Saturday, September 19, 2009

Horizontal segmentation: no perfect syllabus

Malcolm Gladwell, author of Blink, Outliers and The Tipping Point, gave a TED speech about Howard Moskowitz, the extraordinary psychophysicist, and his impact on the food industry. Moskowitz invented the concept of horizontal segmentation: that the key to satisfying consumers is providing a sufficient number of distinct choices. “There is no perfect cola or perfect spaghetti sauce,” Moskowitz would say. “There are only perfect colas, perfect spaghetti sauces.” This is why today we can inspect the shelf of pasta sauces at the food market and choose among meatball, traditional, zesty, garden vegetable and so forth. In taste tests, consumers tend to cluster around these different types. If we only offer one or two varieties, even of the highest quality, consumer satisfaction will average between 6 and 6.5 on a scale of 10. When given meaningful choices, closer to their particular preferences, respondents will move to an average of between 8 and 8.5.

Which is the difference between feeling ok about what we eat, and feeling really happy.

I find this remarkably helpful as a basic principle of curriculum design. Boosting satisfaction and relevance for learners comes from providing meaningful choices. At the level of the syllabus, this suggests that one way to characterize needs assessment is the identification of how a particular learner population groups around certain topics or skill areas or outcomes. There is no perfect syllabus, in other words: only perfect syllabi. The various flavours will available through a menu of topics, projects, and/or materials. Successful courses must contain significance elements of personalization, learner-centredness and choice.

This variety will also be available at lower levels of planning: most lessons will also reflect choices through such devices as workstations or specialized groupwork. In jigsaw reading, for example, teams form around a text of choice and become experts in that material. The confidence and enthusiasm from mastering interesting material drives the sharing process as expert team members mingle with those from other groups to compile complementary material as the basis for solving a problem or pursuing a project.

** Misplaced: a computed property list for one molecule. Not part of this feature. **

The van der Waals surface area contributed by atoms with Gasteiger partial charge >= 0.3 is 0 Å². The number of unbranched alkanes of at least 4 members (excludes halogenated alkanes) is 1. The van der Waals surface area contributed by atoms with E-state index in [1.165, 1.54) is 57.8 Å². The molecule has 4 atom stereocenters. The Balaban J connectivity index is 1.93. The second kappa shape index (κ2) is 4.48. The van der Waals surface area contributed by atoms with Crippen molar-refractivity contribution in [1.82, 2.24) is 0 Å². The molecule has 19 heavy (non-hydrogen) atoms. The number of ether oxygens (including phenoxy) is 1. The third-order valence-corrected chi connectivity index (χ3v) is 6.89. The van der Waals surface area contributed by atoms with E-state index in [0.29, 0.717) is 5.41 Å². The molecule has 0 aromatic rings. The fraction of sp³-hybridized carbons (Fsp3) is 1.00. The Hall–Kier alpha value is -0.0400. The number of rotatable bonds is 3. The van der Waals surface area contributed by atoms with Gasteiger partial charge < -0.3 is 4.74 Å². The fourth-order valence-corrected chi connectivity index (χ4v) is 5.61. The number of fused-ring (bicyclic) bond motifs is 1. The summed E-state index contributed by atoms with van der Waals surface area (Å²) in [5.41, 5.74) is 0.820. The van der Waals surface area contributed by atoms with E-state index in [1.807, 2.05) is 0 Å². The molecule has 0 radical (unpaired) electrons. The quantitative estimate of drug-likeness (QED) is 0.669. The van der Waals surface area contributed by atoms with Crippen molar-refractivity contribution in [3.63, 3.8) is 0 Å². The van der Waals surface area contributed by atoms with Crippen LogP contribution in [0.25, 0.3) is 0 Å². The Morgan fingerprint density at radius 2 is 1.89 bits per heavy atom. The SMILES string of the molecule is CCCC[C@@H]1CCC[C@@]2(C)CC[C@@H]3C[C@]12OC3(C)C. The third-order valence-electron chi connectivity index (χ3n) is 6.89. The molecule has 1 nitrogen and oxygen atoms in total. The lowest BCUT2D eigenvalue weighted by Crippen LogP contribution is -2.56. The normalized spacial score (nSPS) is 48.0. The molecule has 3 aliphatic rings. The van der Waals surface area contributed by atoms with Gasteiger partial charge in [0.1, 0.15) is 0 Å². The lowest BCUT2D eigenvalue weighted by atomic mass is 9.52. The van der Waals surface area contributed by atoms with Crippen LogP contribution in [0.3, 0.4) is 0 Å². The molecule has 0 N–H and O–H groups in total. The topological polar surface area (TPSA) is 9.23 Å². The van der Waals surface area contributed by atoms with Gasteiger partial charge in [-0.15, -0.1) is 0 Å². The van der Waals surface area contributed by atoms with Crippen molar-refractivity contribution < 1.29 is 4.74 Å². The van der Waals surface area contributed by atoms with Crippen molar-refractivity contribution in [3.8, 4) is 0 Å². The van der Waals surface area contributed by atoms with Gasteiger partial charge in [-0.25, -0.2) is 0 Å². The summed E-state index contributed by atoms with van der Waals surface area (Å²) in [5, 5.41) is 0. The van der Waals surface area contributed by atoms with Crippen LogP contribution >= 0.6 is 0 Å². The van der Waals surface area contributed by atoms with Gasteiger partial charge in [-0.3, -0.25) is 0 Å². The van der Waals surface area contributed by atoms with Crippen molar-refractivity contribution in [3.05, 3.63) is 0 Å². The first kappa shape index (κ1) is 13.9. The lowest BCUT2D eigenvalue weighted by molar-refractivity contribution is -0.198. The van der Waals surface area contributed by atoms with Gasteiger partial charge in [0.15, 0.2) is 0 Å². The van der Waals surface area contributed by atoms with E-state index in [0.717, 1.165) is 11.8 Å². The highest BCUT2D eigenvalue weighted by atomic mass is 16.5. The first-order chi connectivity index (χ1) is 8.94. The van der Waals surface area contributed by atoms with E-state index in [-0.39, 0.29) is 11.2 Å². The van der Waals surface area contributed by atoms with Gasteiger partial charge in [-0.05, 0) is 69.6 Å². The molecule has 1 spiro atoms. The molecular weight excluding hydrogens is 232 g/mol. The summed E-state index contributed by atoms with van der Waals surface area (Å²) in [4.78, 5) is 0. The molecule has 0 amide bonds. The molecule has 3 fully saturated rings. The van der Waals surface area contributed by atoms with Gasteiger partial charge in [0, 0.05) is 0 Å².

So, it turns out, curriculum design is not about putting together one rigid plan to be followed by all, but rather composing a flexible catalogue of choices, with some training and direction for participants to make well-informed selections.


j said...

Given that this same topic was actually discussed in the ESL class for Chinese speakers I observed, I felt it appropriate to comment here for “response 2.”

The idea of customization certainly hasn’t stopped with jarred spaghetti sauces. Perhaps a strong example of a more up-to-date counterpart is Mac’s i-phone. To make the comparison, even the most copious array of spaghetti sauces can only entertain the average shopper for so long. On the other hand, the i-phone is designed to capture the average consumer to such an extent that it becomes an indispensable and inevitable fact of his or her life. And it accomplishes this by offering a seemingly endless variety of ways an i-phone user can customize the product to suit his or her own individual tastes. For example, the consumer can download his own music on the phone, he can download an endless number of applications off the internet for the phone, he can play games on the phone, he can use the phone to shoot his own videos and take his own pictures and then email them to a list of friends which he has chosen, etc, etc, etc. To make a long list of features short, compared to current products like the i-phone, the idea of having fifteen flavors of spaghetti sauce seems a bit quaint.